Internet Atheists and Christian Philosophers

Internet Atheists and Christian Philosophers May 22, 2024

Internet Atheists

There are at least two types of atheists online. There is the angry, ax-grinding sort and there is the serious intellectual sort. The former I ignore because the only thing they want to do is impugn the intelligence of a theist to make themselves feel superior. Their attitude seems to be, “Believers are unenlightened boors who must be mocked.” Having read the works of Nietzsche or Dawkins and certain in their smug enlightenment, their tactic is to demean and defame. Their knowledge of theism is as deep as a thimble, and their knowledge of philosophy of religion is sophomoric.

While believing they hold to the highest ideals of logic, they use routine logical fallacies to support their position and cover up their weaknesses in arrogance. In a word, they are insufferable. While one might think engaging with them would be useful or persuasive, it never is. Engaging with them is as profitable as arguing with a potted plant.

With the latter, one can have an interesting and enlightening conversation. The exchange of ideas can make each think more carefully about his or her beliefs, and develop new ways of thinking about important issues.

William Lane Craig

Philosopher of Religion, William Lane Craig frequently debates atheists without regard to type. In the following video, he responds to a challenge from one of them.

The atheist poses a variation of a typical challenge, “We are all atheists regarding…” the gods of the Greek pantheon. Craig, answers the question well, but not as detailed as I would have liked him to have. He says to believe in atheism is to believe there are no gods. Ergo, disbelieving in the Greek gods does not make one an atheist in any way.


Philosophers at the School of Athens

Helpful Additions

It would have been helpful if Craig had added a few other points. The questioner was trying to argue that since there are so many gods, one should believe in none of them. As it is often put, “I just believe in one less god than you do.” What this particular challenge ignores is that for very many questions there is only one correct answer. There are an infinite number of incorrect answers to 2+2=, and there is only one correct answer. There are numerous incorrect answers to the question of the causes of WW2. A plethora of incorrect answers in no way devalues the correct one. Disbelieving in the gods of Mount Olympus does not make one an atheist.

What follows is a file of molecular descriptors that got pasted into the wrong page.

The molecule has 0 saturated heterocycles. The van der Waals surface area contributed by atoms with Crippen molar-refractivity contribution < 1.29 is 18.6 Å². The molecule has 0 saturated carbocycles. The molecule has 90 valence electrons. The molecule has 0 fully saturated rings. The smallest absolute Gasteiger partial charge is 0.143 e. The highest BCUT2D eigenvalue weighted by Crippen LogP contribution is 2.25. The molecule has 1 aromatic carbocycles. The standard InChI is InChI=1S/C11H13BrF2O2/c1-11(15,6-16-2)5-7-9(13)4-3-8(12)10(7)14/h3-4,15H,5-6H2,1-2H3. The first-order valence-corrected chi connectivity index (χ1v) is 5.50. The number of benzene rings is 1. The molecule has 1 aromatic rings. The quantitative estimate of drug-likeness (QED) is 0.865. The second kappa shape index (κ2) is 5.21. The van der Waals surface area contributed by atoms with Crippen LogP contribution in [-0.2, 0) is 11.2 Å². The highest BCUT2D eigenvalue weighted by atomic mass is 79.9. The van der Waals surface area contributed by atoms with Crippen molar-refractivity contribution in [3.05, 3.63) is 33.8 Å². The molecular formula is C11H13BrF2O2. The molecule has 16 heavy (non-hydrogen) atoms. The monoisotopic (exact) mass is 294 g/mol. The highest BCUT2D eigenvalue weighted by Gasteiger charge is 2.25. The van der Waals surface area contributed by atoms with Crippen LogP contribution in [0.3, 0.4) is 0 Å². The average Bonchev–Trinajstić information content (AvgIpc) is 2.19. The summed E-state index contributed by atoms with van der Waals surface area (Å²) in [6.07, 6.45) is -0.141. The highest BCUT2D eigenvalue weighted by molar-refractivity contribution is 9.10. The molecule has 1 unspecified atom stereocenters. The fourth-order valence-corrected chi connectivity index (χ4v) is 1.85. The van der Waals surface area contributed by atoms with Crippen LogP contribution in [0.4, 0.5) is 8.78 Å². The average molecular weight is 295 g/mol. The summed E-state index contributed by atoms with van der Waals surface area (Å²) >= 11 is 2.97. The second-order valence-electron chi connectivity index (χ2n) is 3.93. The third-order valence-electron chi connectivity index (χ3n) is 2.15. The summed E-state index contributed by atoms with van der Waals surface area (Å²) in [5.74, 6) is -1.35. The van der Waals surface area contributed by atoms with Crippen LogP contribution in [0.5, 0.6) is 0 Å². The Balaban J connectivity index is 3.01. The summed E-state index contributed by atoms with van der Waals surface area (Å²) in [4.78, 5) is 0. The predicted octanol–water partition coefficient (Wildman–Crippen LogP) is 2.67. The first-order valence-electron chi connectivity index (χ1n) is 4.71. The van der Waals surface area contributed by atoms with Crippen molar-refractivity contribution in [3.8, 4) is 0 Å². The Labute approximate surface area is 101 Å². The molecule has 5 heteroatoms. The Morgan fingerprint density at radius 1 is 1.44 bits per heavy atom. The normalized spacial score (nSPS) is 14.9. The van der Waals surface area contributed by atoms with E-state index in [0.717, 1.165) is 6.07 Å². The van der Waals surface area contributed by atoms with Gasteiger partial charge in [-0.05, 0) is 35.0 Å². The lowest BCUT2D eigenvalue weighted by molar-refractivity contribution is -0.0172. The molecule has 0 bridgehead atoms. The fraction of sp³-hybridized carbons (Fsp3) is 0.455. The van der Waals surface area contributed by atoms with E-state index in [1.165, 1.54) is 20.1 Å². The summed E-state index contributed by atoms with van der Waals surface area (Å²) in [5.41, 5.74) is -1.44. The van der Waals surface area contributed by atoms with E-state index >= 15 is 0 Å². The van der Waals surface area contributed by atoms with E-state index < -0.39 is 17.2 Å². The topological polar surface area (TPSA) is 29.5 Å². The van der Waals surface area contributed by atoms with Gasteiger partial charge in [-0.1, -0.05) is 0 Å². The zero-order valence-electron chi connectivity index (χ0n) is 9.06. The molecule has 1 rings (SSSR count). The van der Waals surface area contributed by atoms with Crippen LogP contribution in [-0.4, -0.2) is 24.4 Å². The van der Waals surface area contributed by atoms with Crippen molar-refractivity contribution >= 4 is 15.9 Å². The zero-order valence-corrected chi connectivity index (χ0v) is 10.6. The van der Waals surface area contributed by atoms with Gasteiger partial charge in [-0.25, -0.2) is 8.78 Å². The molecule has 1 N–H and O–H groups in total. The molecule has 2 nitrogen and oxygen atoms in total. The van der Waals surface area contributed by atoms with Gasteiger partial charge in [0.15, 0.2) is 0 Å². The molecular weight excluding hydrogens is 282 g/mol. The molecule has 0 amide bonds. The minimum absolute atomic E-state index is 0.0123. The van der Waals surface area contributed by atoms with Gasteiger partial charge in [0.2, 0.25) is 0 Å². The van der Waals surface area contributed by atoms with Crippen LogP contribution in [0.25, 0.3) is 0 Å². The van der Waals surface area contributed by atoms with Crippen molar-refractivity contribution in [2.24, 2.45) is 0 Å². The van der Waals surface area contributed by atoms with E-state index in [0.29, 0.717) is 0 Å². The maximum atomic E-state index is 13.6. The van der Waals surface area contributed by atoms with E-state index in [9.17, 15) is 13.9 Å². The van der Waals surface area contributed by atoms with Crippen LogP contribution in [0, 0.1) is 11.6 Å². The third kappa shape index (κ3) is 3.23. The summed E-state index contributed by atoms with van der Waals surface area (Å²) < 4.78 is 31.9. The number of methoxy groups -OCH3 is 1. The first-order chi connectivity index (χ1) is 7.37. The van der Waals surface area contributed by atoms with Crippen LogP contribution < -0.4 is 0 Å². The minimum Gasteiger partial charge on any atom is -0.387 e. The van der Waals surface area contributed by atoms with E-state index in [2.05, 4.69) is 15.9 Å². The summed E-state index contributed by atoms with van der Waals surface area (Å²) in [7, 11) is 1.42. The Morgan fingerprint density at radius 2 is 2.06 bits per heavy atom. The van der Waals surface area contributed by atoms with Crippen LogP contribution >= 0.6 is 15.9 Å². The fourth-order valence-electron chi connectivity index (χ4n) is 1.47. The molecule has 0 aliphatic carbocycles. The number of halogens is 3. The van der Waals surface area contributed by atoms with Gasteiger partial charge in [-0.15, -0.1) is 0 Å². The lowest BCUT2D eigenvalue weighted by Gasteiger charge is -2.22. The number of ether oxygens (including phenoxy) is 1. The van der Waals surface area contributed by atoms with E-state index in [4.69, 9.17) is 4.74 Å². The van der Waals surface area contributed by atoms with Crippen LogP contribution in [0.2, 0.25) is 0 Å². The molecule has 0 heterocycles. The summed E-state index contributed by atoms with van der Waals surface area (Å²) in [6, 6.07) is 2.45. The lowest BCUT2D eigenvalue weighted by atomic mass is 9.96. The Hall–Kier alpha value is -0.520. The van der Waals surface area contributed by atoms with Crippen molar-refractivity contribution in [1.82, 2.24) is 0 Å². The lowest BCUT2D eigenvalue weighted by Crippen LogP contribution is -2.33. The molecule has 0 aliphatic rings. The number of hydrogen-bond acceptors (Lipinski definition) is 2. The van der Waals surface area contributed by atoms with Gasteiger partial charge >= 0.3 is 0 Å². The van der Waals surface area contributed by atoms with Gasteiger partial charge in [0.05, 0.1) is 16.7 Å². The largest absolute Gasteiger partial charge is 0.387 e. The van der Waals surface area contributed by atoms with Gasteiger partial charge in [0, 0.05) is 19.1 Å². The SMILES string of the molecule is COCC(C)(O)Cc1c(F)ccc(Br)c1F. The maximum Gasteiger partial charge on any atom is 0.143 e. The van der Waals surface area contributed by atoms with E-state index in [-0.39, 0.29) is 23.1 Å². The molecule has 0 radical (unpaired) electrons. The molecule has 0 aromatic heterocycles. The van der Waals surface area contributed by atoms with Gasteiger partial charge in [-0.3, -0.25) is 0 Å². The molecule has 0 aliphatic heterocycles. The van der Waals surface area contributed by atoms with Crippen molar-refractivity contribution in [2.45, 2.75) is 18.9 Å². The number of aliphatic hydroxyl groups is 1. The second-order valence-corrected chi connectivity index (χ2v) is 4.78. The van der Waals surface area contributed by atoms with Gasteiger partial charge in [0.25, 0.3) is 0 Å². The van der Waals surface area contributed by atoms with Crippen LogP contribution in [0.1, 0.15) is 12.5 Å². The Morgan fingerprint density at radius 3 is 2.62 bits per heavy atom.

Theists, especially Christian theists, argue that what other systems of worship get wrong is not the reality of God, but the definition of God. It is not that the believers of Zeus were wrong about the existence of God, it is that they projected themselves onto God, making God in their own image.


Making God in one’s image is extremely difficult to avoid. That is why most pagan deities look like humans with exaggerated capacities, most often power. This tendency is exactly why the Ten Commandments forbid making images of God, images are projections. Think of it this way, people tend to project what is inside of us onto nearly everything. Humans project personality onto stuffed animals, can see friendly faces in the random shapes of bathroom tiles, and see antagonistic forces in the clouds. It is quite natural for humans to project onto spiritual realities. It would be odd if those projections were absent.


That is why the witness of Scripture is important to humans. Because we tend to project, we need a corrective. The corrective is revelation. The revelation of Scripture is how we understand God. Why did the Greeks and others incorrectly define God? They did not have access to Scripture. The fullest revelation of God is Jesus Christ. Jesus, God incarnate, is the exact impression of who God is. What God is like, Jesus is like.

Faith and Reason

On the other hand, there is something important to note. Other religions, in certain places, do have some similarities to what we find in Revelation. The similarities between Plato’s conception of God and the Christian one have led to interesting, often improbable theories. One such theory is that Plato studied in Egypt and learned the works of Moses which he borrowed in his philosophy of God. Dubious as this theory is, a great teacher of the Patristic Era, Justin Martyr, seems to allude to it.

While theories like Plato’s visit to Egypt can make for great late-night conspiracy theories, they obscure what is afoot. Justin was on to something. Unlike his contemporary Tertullian who argued Greek philosophy was dangerous,[1] Justin believed there were seeds of the Gospel in it. Those who agreed with Justin used the term logos spermatikos. Justin believed that God put “seeds of the Gospel” throughout human civilization, including human religion. It would be natural, then, for Christians to find similarities to the Gospel embedded in the world around them.


It would also be natural, then, for the highest and best human reflections on God to have some kernels of truth. Since God is the author of reason, it would be rational to think that those who give long reflection on God would come to some quite similar conclusions. The only way to decide from among them is by comparison to the text of Scripture. The reason why the New Testament is the final authority for thinking about God is that it testifies to the event of the Resurrection. Because Jesus is risen from the dead, his claim to be God is vindicated. Since the New Testament is the witness to that event, it has priority over all human systems of thought on the nature of God.

So, back to the atheist’s question, there are many religions. A multiplicity of them does not affect the truth claims of one. Any similarities among them are to be expected as well. Testing the truth claim of the claims is only possible through the revelation of Scripture.



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